A Fair Elections Act?
Author: Amy Rose Gofton
On February 4th, 2014, Bill C-23, better known as the Fair Elections Act was given its first reading in The House of Commons. Bill C-23 contains roughly 244 pages of revisions, many directly addressing the Canada Elections Act. Revisions to the Canada Elections Act — a piece of legislation outlining rules and processes for Federal elections — are not rare. Bill C-23’s amendments however have stirred the dust, unsettling opposition parties and the media.
As with many political issues, the bill has been largely ignored by students on campus. The little coverage Bill C-23 has received comes in the form of a short Imprint opinion article by Ann Balasubramaniam — a letter addressed to “Minister Braid” criticizing the bill’s impact on the ability of students to easily vote— and MP Peter Braid’s reply in the form of a letter to the editor which appeared in the February 28th issue. I’m not one to agree with Conservatives, but in this case Braid was right to say, in his letter to the Imprint, that Bill C-23 will not inhibit the ability of students to vote.
The media at large and the opposition parties have latched onto the amendments to voter identification as their chief objection to the bill. Initially, I too felt grave concern at the removal of vouching. Vouching is a practice in which one elector confirms the identity of another, when an elector does not have government issued photo-ID, or the two pieces of other identification—one containing a current address, and both containing a full name—which are used to prove identity before voting. According to an NDP online petition titled Stand Up For Canadian Democracy, more than 120,000 Canadians vote through the vouching method.
After a careful reading of the relevant sections of Bill C-23, I can tell you that the removal of vouching is nothing to fuss over. Visit the Elections Canada Website and you will discover long lists of possible identification that can be used to vote. Everything from your library card to your vehicle insurance and credit card statement are valid. There is no reason why a student on this campus, or anywhere else in Canada, should not be able to produce some form of relevant documentation.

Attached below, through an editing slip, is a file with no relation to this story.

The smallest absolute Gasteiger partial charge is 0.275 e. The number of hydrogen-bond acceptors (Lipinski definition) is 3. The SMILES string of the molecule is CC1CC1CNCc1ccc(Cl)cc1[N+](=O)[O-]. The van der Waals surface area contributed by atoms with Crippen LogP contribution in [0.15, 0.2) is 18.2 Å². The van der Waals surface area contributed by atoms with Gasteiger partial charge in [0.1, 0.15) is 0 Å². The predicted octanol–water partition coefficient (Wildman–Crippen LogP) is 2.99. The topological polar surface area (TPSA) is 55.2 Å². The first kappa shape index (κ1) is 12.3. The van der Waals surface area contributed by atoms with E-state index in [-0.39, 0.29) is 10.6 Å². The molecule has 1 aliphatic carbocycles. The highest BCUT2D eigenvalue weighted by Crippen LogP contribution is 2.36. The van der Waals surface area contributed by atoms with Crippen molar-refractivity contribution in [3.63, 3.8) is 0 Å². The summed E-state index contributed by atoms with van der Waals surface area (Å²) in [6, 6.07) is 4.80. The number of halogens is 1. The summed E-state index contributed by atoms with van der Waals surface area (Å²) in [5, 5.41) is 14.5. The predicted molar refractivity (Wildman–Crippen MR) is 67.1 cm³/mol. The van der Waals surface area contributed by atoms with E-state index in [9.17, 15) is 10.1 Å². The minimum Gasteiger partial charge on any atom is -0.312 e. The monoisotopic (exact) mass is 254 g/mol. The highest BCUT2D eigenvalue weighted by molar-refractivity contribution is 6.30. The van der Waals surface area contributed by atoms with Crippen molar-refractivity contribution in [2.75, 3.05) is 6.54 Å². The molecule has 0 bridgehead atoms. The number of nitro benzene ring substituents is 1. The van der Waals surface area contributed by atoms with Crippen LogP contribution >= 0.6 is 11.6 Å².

While attention has been focused on the voter identification amendment, the bill also features a change to the role of the Chief Electoral Officer, which will also restructure the Elections Canada system. The Chief Electoral Officer will be limited under section 17 of the Amended Act to inform electors how to vote and to ensure that votes are collected and counted properly. Theoretically, this could prevent Elections Canada from offering educational materials to schools, or running outreach programs to encourage our youth to vote. The Bill also changes the way in which the Chief Elections Officer is appointed.
Additionally, funds used by political parties to raise money will be exempt from calculation as election expenses. The Green Party’s Elizabeth May during the second reading of the bill on February 11th referred to this amendment as “a new loophole to spend money,” a way to “open the door to abuse.” She warned that Bill C-23 would “weaken our electoral system.”
I can’t help but wonder why so few ordinary people are talking about the Fair Elections Act. The vouching issue aside, Bill C-23 will significantly restructure the way our electoral system’s bureaucracy functions, and loosen restraints on election spending. The very least we as students can do is sign one of the many online petitions. More importantly, we can talk about the bill, read the bill and we can inform others in our campus and communities.